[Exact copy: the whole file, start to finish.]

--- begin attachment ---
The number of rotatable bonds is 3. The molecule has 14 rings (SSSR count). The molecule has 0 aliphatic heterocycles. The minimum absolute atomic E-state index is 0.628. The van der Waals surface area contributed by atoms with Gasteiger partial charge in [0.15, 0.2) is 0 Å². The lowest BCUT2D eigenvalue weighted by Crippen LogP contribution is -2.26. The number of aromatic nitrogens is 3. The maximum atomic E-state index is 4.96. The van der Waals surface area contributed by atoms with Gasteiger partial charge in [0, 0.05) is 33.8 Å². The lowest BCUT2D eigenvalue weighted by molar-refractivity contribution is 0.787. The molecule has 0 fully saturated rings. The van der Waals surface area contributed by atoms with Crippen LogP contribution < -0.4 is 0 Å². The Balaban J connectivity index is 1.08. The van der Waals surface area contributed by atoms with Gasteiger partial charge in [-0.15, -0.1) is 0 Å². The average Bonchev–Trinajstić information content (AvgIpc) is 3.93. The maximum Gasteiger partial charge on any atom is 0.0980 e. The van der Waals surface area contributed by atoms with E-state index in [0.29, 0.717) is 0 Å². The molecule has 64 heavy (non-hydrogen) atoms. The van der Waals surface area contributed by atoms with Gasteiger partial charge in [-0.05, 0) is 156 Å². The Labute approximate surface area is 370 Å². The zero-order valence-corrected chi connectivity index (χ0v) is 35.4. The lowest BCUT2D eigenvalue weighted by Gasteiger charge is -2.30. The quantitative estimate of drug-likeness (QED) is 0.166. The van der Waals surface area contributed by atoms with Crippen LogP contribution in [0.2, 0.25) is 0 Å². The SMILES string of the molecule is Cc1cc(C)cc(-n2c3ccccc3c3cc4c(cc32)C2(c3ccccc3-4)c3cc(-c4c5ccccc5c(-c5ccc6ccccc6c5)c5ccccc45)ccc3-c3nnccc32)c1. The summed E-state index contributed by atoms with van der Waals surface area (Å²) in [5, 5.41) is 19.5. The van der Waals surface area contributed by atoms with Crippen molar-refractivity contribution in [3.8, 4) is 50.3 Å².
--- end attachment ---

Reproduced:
The number of rotatable bonds is 3. The molecule has 14 rings (SSSR count). The molecule has 0 aliphatic heterocycles. The minimum absolute atomic E-state index is 0.628. The van der Waals surface area contributed by atoms with Gasteiger partial charge in [0.15, 0.2) is 0 Å². The lowest BCUT2D eigenvalue weighted by Crippen LogP contribution is -2.26. The number of aromatic nitrogens is 3. The maximum atomic E-state index is 4.96. The van der Waals surface area contributed by atoms with Gasteiger partial charge in [0, 0.05) is 33.8 Å². The lowest BCUT2D eigenvalue weighted by molar-refractivity contribution is 0.787. The molecule has 0 fully saturated rings. The van der Waals surface area contributed by atoms with Crippen LogP contribution < -0.4 is 0 Å². The Balaban J connectivity index is 1.08. The van der Waals surface area contributed by atoms with Gasteiger partial charge in [-0.15, -0.1) is 0 Å². The average Bonchev–Trinajstić information content (AvgIpc) is 3.93. The maximum Gasteiger partial charge on any atom is 0.0980 e. The van der Waals surface area contributed by atoms with E-state index in [0.29, 0.717) is 0 Å². The molecule has 64 heavy (non-hydrogen) atoms. The van der Waals surface area contributed by atoms with Gasteiger partial charge in [-0.05, 0) is 156 Å². The Labute approximate surface area is 370 Å². The zero-order valence-corrected chi connectivity index (χ0v) is 35.4. The lowest BCUT2D eigenvalue weighted by Gasteiger charge is -2.30. The quantitative estimate of drug-likeness (QED) is 0.166. The van der Waals surface area contributed by atoms with Crippen LogP contribution in [0.2, 0.25) is 0 Å². The SMILES string of the molecule is Cc1cc(C)cc(-n2c3ccccc3c3cc4c(cc32)C2(c3ccccc3-4)c3cc(-c4c5ccccc5c(-c5ccc6ccccc6c5)c5ccccc45)ccc3-c3nnccc32)c1. The summed E-state index contributed by atoms with van der Waals surface area (Å²) in [5, 5.41) is 19.5. The van der Waals surface area contributed by atoms with Crippen molar-refractivity contribution in [3.8, 4) is 50.3 Å².